It can be a challenge to apply creative approaches in relating the salvation message! Use these tips as kindling to fuel your creative approach. Forge a genuine connection with children so that you can meet them where they are – catch their interest points, use their language, and give them only as much as they’re ready to comprehend. Remember – the Holy Spirit applies the truth with His own timing. We need to be sensitive to His leading. And if some kids do show an interest in accepting the Lord, be sure that they clearly understand the decision they are making.

One more point: Be careful not to take for granted that your kids are all saved just because they come from good Christian backgrounds and have grown up in church. You have been given the privilege of introducing your kids to their best friend. So start shaking the salt that can make them thirsty for Jesus!

Example 1: Heart-felt Personal Experience

Many kids are attracted by the sharing of heart-felt personal experience. Has the Lord redeemed you? Then speak out! (Psalm 107:2) You are so often the model that kids follow, and your personal words can hit home. Why were you willing to have your life changed to follow Christ? How about one meeting for “before and after” testimonies for leaders?

Example 2: Role-playing

Role-playing may help some see how God really can make a difference in real life. Role-playing actually is an ad-libbed skit. The participants are assigned roles with a few written pointers describing the situation and the position they are to take in a given issue. They then perform for a few minutes with freedom to act out any behavior their roles indicate. The leader cuts the role-play when she sees a point being reached from which meaningful discussion can be taken up.

Example 3: Effects of Sin

Confront the kids with situations which tell of the effects of sin. Use as a lead into a discussion about why people do this. Get to the underlying reasons. What situations do we face where we do what we don’t want to do, but struggle to do what’s right? How can we do the right things? Jesus can help us, if we’ll let Him. For ideas you might read appropriate articles out of current newspapers, describing such things as crime, hardships, vandalism.

Example 4: Open-Ended Story

The open-ended story can make a child acutely aware of some need he might have. Tell the story up to the point of the dilemma or decision. This is then used as a touch-off point for discussion about these needs and how they can be met.

Example 5: Object Lesson

Here is a simple, but visual approach. Give each kid a 12-to-18-inch piece of thin, bendable wire. Then show them a straight piece of wire of the same length, saying it illustrates God’s perfection and goodness. There is no crookedness in Him. Now have the kids bend their wires to describe how they think people are inside. Are they straight like God? Or do they do wrong things? Compare the wires. Encourage the kids to explain why their wires are bent or not bent. Lay each piece of wire by the straight piece which represents God. Use this as a springboard into a discussion about God’s expecting us to be perfect and sinless but how we, try as we might, can never be perfect, and reach His standard. Let the kids try to straighten out their wires perfectly. Let them compare the bumps and bends left – even after they have tried to straighten them – with the perfect wire representing God. So God, in love, says, “Stop trying. I’ve got a better way in Jesus Christ.”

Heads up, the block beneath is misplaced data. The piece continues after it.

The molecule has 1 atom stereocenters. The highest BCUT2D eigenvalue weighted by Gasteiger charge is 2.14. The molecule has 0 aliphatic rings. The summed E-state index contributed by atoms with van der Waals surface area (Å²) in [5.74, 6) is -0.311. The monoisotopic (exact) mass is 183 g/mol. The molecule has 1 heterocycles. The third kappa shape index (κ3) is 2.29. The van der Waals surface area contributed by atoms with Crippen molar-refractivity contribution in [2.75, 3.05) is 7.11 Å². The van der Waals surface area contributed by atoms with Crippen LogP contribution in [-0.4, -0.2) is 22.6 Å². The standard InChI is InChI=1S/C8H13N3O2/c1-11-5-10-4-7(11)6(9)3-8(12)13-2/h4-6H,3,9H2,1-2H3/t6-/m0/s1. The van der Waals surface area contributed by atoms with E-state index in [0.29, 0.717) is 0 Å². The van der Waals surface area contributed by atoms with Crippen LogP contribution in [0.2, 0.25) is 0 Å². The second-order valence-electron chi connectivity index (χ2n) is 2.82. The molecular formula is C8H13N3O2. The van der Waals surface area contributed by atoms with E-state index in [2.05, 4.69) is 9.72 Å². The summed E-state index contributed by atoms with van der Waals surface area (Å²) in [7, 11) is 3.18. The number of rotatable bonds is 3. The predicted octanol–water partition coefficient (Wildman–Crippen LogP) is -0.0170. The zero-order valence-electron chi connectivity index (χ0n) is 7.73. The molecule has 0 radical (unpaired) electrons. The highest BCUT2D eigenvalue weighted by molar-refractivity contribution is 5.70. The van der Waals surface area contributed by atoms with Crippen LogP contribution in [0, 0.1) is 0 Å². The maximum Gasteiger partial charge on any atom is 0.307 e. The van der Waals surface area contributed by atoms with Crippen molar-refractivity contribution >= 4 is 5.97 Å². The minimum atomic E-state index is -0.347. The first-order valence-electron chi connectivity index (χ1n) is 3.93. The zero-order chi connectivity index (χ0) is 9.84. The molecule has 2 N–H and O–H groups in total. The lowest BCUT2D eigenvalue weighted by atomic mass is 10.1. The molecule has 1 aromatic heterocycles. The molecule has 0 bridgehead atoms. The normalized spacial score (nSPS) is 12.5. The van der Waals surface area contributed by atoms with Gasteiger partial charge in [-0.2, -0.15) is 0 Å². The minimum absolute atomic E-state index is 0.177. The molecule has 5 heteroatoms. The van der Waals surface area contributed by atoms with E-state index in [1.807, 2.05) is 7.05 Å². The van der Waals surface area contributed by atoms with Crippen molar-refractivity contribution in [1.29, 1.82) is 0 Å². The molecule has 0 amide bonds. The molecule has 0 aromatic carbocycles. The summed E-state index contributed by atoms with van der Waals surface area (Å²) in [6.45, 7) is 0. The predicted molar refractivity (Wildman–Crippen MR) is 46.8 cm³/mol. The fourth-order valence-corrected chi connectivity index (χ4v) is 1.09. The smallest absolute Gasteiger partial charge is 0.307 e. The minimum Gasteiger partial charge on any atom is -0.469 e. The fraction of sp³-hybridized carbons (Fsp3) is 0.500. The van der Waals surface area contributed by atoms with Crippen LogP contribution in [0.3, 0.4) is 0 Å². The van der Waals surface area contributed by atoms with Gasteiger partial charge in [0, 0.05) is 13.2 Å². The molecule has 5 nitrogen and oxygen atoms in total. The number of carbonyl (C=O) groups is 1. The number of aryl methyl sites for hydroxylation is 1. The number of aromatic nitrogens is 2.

Example 6: Emotions

Color is a visual means of expressing feeling. For example, yellow is peppy, cheerful, bright; blue is subdued, cool, perhaps even sad.

Hand out a sheet of paper to each kid and have crayons available. Choose some emotion, perhaps fear or loneliness. Let each kid color his paper to represent a particular time he felt this: he might draw figures, patterns, or whatever helps him express this. Encourage them to share their papers either with smaller groups, or with the entire group. Perhaps they could describe the situation, or just explain why they chose the colors they did.

When the whole group is assembled, you might want to list situations in which people feel lonely or afraid. Then discuss why we feel this way and what we can do about it. Jesus is the only person we can consistently count on to never leave us and to help us through each difficult circumstance.

You might use a similar approach with guilt. “Have you ever felt guilty, unclean inside, and you couldn’t get rid of the feeling?” They might feel reticent to share this with the group, but having them draw out this experience on paper makes them aware of the problem. Why do we have this feeling? What can we do about it?

Love is another emotion you could approach in the same manner. By drawing situations in which kids gave or received love, you can then refocus on the greater love of God. Our earthly love is but a pattern, a shadow of the heavenly love. God loves us and wants the best for us, as proven by His sending Jesus.

Example 7: Field Trip

Take a field trip to a planetarium, an observatory, a zoo, a park, or any place where your kids can sense the wonder of God’s world. The creation around us is a powerful reminder of God. Help them see this. Point out the amazing organization and order, the vastness, the variety. You might say to them, “God created all of this. He is the greatest and most powerful. And this same God promises us His love as a free gift. Just think, the God who created you and everything you see around you, loves you and wants to take care of you. He sent Jesus Christ to show you His love in a special way. But you must accept His love. You must accept this gift of Jesus Christ.”